Published online Aug 21, 2013. doi: 10.3748/wjg.v19.i31.5094
Revised: April 24, 2013
Accepted: June 5, 2013
Published online: August 21, 2013
AIM: To investigate the effect of protein-energy malnutrition on intestinal barrier function during rotavirus enteritis in a piglet model.
METHODS: Newborn piglets were allotted at day 4 of age to the following treatments: (1) full-strength formula (FSF)/noninfected; (2) FSF/rotavirus infected; (3) half-strength formula (HSF)/noninfected; or (4) HSF/rotavirus infected. After one day of adjustment to the feeding rates, pigs were infected with rotavirus and acute effects on growth and diarrhea were monitored for 3 d and jejunal samples were collected for Ussing-chamber analyses.
RESULTS: Piglets that were malnourished or infected had lower body weights on days 2 and 3 post-infection (P < 0.05). Three days post-infection, marked diarrhea and weight loss were accompanied by sharp reductions in villus height (59%) and lactase activity (91%) and increased crypt depth (21%) in infected compared with non-infected pigs (P < 0.05). Malnutrition also increased crypt depth (21%) compared to full-fed piglets. Villus:crypt ratio was reduced (67%) with viral infection. There was a trend for reduction in transepithelial electrical resistance with rotavirus infection and malnutrition (P = 0.1). 3H-mannitol flux was significantly increased (50%; P < 0.001) in rotavirus-infected piglets compared to non-infected piglets, but there was no effect of nutritional status. Furthermore, rotavirus infection reduced localization of the tight junction protein, occludin, in the cell membrane and increased localization in the cytosol.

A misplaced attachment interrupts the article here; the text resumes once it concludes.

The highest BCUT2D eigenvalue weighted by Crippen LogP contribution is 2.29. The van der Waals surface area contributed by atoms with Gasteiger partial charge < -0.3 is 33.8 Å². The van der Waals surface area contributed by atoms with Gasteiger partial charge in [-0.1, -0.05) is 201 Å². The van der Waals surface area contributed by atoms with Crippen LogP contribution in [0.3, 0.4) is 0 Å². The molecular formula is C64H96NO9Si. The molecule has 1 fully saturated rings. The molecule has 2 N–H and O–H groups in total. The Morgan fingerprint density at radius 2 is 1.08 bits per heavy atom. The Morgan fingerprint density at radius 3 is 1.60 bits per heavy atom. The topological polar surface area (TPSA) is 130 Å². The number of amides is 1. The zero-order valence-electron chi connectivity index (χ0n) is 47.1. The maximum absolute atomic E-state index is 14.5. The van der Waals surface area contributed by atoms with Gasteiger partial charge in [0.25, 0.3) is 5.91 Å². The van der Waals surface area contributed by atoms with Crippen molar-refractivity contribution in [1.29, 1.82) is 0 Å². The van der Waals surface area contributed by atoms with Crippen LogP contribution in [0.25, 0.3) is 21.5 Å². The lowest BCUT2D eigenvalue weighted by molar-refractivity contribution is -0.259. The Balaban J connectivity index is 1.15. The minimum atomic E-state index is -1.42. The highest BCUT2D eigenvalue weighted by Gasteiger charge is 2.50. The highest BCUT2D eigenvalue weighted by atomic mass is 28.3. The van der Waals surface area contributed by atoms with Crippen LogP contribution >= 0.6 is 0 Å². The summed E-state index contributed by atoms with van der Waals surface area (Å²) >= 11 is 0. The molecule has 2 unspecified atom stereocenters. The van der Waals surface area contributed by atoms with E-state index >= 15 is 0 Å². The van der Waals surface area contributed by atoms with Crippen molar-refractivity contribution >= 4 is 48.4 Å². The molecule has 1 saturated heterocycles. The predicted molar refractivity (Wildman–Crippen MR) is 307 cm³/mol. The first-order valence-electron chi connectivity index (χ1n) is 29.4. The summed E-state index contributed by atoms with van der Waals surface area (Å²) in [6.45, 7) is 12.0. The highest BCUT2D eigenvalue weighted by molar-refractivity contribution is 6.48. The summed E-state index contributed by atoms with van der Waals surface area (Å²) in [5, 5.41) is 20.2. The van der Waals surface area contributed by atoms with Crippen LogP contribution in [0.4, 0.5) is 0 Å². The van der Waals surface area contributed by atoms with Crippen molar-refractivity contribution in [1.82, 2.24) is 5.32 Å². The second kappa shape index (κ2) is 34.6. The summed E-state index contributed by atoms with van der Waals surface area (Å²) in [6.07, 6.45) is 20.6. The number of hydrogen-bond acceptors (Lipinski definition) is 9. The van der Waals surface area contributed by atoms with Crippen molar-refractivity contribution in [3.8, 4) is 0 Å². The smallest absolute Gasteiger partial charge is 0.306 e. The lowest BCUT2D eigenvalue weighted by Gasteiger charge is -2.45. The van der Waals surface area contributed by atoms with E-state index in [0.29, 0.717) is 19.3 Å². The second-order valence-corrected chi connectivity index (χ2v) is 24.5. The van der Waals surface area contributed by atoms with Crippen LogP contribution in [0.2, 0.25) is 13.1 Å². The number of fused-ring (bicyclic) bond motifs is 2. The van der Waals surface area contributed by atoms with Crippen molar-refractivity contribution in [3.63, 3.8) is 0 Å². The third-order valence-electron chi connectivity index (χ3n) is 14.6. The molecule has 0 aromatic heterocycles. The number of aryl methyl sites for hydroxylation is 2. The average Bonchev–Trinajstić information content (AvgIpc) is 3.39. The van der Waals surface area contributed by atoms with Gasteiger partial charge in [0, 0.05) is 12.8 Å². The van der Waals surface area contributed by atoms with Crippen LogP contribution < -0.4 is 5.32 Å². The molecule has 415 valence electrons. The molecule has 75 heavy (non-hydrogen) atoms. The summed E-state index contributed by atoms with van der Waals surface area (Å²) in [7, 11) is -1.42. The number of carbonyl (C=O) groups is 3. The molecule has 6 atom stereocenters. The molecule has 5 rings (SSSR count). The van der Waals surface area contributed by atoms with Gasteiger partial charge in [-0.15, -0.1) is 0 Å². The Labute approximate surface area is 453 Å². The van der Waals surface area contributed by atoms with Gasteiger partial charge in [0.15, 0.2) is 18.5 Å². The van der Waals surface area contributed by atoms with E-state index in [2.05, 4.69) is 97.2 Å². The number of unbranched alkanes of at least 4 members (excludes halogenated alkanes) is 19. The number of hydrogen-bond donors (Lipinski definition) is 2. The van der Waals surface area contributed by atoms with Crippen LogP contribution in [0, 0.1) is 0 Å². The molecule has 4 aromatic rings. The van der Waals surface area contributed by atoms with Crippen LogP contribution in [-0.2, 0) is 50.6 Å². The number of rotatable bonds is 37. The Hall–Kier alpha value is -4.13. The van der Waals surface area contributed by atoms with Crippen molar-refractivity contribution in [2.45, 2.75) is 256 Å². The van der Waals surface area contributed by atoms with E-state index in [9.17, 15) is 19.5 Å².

CONCLUSION: Overall, malnutrition had no additive effects to rotavirus infection on intestinal barrier function at day 3 post-infection in a neonatal piglet model.
Core tip: We are quite excited about these results which suggest involvement of intestinal tight-junction proteins in the pathology of rotaviral gastroenteritis. The work further examines the interplay of malnutrition superimposed on viral infection. 3H-mannitol flux was significantly increased in rotavirus infected piglets compared to non-infected piglets, but there was no effect of nutritional status. Furthermore, rotavirus infection reduced localization of the tight junction protein, occludin, in the cell membrane and increased localization in the cytosol. This extends work on the molecular mechanisms of rotavirus in the neonatal intestine that we previously published.